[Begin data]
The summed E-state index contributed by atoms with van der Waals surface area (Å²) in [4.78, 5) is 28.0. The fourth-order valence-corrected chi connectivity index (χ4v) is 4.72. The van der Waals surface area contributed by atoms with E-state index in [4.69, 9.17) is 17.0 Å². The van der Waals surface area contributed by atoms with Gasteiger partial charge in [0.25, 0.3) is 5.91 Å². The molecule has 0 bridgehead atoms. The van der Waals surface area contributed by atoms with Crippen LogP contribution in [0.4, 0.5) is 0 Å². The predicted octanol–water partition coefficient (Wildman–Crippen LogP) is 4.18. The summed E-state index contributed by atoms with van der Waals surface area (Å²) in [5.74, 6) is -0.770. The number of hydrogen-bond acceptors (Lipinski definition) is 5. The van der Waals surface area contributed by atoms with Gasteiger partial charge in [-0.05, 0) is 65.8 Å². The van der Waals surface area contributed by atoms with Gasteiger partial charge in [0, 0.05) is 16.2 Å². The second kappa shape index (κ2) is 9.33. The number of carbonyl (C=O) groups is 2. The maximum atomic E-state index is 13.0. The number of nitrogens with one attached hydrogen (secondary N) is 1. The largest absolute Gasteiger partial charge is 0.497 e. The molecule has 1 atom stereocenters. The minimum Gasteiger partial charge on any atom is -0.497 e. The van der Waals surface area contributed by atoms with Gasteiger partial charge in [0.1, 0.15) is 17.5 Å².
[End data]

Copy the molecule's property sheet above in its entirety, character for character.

The summed E-state index contributed by atoms with van der Waals surface area (Å²) in [4.78, 5) is 28.0. The fourth-order valence-corrected chi connectivity index (χ4v) is 4.72. The van der Waals surface area contributed by atoms with E-state index in [4.69, 9.17) is 17.0 Å². The van der Waals surface area contributed by atoms with Gasteiger partial charge in [0.25, 0.3) is 5.91 Å². The molecule has 0 bridgehead atoms. The van der Waals surface area contributed by atoms with Crippen LogP contribution in [0.4, 0.5) is 0 Å². The predicted octanol–water partition coefficient (Wildman–Crippen LogP) is 4.18. The summed E-state index contributed by atoms with van der Waals surface area (Å²) in [5.74, 6) is -0.770. The number of hydrogen-bond acceptors (Lipinski definition) is 5. The van der Waals surface area contributed by atoms with Gasteiger partial charge in [-0.05, 0) is 65.8 Å². The van der Waals surface area contributed by atoms with Gasteiger partial charge in [0, 0.05) is 16.2 Å². The second kappa shape index (κ2) is 9.33. The number of carbonyl (C=O) groups is 2. The maximum atomic E-state index is 13.0. The number of nitrogens with one attached hydrogen (secondary N) is 1. The largest absolute Gasteiger partial charge is 0.497 e. The molecule has 1 atom stereocenters. The minimum Gasteiger partial charge on any atom is -0.497 e. The van der Waals surface area contributed by atoms with Gasteiger partial charge in [0.1, 0.15) is 17.5 Å².